How to Keep a Clean House – And Keep the Kids, Too

How to Keep a Clean House – And Keep the Kids Too

If you have children, you may often wonder if you’re house will ever be clean again. You may have kept a spotless house before life with children. That may seem like a thing of the past now, but it doesn’t have to be. Kids have a way of shifting our priorities, and that certainly applies here. You can have a clean house full of children, with a little creative delegating on your part.

The Basics

First, there are some basic things to remember when trying to keep your house clean when you have little ones. I don’t need to tell you that when you have kids, you learn to roll with whatever they bring your way. Housekeeping is no different. Life with children is never dull, and certainly never spotless. Though, keeping a clean home is possible, and your children can help.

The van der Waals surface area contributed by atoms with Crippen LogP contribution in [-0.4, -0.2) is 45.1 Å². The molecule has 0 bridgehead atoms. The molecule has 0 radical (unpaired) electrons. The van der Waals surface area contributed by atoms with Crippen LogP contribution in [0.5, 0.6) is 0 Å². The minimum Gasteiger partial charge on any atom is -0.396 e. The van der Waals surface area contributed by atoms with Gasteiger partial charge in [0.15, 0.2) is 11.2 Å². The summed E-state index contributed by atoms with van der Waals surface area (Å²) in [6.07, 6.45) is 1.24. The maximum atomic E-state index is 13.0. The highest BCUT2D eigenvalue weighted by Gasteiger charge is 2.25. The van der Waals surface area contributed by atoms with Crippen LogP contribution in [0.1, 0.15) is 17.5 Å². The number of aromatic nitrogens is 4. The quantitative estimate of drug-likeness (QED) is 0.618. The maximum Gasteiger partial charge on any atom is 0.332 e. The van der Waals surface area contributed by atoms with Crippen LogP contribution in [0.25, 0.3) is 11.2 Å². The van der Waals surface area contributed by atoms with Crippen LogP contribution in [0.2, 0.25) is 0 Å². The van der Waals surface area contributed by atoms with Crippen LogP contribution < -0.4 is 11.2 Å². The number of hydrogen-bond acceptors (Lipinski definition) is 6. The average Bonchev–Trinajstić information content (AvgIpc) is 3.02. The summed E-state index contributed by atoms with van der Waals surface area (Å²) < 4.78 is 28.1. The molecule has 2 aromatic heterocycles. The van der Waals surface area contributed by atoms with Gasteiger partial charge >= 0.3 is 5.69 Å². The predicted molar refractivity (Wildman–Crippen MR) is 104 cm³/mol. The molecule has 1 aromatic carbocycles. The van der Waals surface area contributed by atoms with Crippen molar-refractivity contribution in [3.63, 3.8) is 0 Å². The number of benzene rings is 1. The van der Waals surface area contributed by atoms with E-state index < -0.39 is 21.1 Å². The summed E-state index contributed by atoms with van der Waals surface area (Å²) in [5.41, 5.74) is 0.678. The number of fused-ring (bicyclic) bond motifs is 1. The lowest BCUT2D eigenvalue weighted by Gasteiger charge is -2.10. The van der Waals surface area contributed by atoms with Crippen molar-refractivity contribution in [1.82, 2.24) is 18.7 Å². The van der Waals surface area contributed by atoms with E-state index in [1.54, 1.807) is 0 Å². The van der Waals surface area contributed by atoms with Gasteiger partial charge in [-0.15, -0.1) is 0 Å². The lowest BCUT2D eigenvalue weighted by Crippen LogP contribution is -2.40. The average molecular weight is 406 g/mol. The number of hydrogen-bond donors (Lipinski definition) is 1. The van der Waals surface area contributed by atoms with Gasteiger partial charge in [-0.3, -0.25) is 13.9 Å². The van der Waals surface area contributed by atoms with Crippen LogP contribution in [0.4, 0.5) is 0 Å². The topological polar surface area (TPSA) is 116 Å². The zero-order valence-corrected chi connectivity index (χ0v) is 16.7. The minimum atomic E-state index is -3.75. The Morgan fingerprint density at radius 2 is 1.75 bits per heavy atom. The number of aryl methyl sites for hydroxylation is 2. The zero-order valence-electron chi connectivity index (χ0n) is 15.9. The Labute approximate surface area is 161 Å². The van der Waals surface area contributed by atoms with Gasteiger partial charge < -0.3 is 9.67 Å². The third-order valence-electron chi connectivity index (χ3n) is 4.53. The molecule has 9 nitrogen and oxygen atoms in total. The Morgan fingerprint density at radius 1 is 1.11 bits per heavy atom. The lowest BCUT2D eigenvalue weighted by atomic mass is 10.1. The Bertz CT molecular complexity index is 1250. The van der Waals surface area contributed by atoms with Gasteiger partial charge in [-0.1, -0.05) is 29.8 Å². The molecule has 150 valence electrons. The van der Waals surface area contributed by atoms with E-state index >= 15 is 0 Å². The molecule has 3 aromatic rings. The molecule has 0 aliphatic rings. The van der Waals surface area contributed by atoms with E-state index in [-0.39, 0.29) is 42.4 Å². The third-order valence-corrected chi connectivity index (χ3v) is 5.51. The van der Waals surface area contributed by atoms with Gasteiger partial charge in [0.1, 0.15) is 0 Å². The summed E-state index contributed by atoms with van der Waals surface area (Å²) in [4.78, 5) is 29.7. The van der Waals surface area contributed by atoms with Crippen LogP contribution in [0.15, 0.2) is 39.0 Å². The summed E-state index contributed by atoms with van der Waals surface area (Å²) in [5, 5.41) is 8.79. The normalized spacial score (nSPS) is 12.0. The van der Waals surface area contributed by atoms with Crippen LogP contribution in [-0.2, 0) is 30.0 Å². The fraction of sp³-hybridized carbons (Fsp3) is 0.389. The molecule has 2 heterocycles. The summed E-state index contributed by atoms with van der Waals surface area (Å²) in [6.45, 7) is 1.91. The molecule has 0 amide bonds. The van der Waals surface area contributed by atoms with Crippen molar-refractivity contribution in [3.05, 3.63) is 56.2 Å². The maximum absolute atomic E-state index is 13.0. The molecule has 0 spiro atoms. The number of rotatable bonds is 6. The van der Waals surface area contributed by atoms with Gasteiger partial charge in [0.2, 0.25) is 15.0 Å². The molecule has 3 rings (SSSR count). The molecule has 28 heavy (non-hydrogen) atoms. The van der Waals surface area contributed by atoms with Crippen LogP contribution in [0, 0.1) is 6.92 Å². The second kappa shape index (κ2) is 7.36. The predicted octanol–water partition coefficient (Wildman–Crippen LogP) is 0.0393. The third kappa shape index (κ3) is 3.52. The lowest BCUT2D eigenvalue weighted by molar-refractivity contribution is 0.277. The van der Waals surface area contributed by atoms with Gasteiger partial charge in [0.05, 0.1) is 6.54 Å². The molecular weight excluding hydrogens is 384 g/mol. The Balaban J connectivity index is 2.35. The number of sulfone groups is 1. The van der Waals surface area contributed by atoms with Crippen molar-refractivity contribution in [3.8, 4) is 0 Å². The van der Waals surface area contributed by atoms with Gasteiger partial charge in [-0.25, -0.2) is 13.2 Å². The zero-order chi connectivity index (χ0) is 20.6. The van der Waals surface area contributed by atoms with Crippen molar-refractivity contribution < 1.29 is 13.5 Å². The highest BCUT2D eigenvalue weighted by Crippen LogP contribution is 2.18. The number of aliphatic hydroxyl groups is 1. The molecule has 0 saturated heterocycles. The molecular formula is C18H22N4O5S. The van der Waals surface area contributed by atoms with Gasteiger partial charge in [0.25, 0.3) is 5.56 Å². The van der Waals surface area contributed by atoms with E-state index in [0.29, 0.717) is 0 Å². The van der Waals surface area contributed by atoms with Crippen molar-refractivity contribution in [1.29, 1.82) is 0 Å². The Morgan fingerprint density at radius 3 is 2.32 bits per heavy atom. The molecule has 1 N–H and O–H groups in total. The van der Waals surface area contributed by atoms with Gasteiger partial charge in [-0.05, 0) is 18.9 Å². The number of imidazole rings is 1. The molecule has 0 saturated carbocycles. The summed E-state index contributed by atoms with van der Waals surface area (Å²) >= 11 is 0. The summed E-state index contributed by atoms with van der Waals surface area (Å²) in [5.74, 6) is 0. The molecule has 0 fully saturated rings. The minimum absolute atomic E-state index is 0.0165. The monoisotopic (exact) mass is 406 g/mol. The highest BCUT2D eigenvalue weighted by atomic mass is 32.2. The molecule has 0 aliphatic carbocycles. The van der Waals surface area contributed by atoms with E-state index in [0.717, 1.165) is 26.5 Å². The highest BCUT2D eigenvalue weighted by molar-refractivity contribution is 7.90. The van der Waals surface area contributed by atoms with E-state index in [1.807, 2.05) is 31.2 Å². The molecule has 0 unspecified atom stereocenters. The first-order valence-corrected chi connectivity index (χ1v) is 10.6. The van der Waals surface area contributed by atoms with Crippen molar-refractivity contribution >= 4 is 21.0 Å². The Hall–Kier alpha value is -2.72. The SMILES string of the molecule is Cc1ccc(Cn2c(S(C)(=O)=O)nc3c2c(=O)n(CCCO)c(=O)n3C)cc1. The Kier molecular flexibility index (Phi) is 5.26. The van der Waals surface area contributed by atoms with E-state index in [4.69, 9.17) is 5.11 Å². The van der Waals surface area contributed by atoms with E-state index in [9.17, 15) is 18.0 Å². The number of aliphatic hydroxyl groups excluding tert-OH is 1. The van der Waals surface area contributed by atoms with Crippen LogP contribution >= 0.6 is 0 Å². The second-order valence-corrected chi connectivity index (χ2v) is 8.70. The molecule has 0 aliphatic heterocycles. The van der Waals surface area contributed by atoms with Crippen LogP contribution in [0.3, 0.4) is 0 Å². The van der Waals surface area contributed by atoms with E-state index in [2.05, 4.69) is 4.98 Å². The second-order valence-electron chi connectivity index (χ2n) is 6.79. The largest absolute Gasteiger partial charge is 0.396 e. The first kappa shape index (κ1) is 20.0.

Be Realistic

If your mother kept a spotless home, that doesn’t mean you need to. Think about what you consider “clean,” and then make sure it’s a realistic definition for your life. For all that you balance, work, kids, marriage, home, is it enough to run the vacuum through the living room and wipe the counters? Many would say yes.

You can always schedule your deep cleaning for the Spring, or even splurge and hire a cleaning service. Until then, it may be enough to scoop the toys off the floor and swipe the floors with a wet mop.

Be Consistent

When it comes to anything related to kids, consistency is key. Another constant with children is clutter that could potentially cause you stress and anxiety. As they play, they leave a trail of toys in their wake. The same goes for mealtimes and bath times. Crumbs, spills, and laundry are just a part of daily life.

messy kid's room

To keep up with it all, learn to pick up a little each day. Find the tasks you need to do every day and, well, do them. Identify some others that you only need to do once or twice a week and schedule those.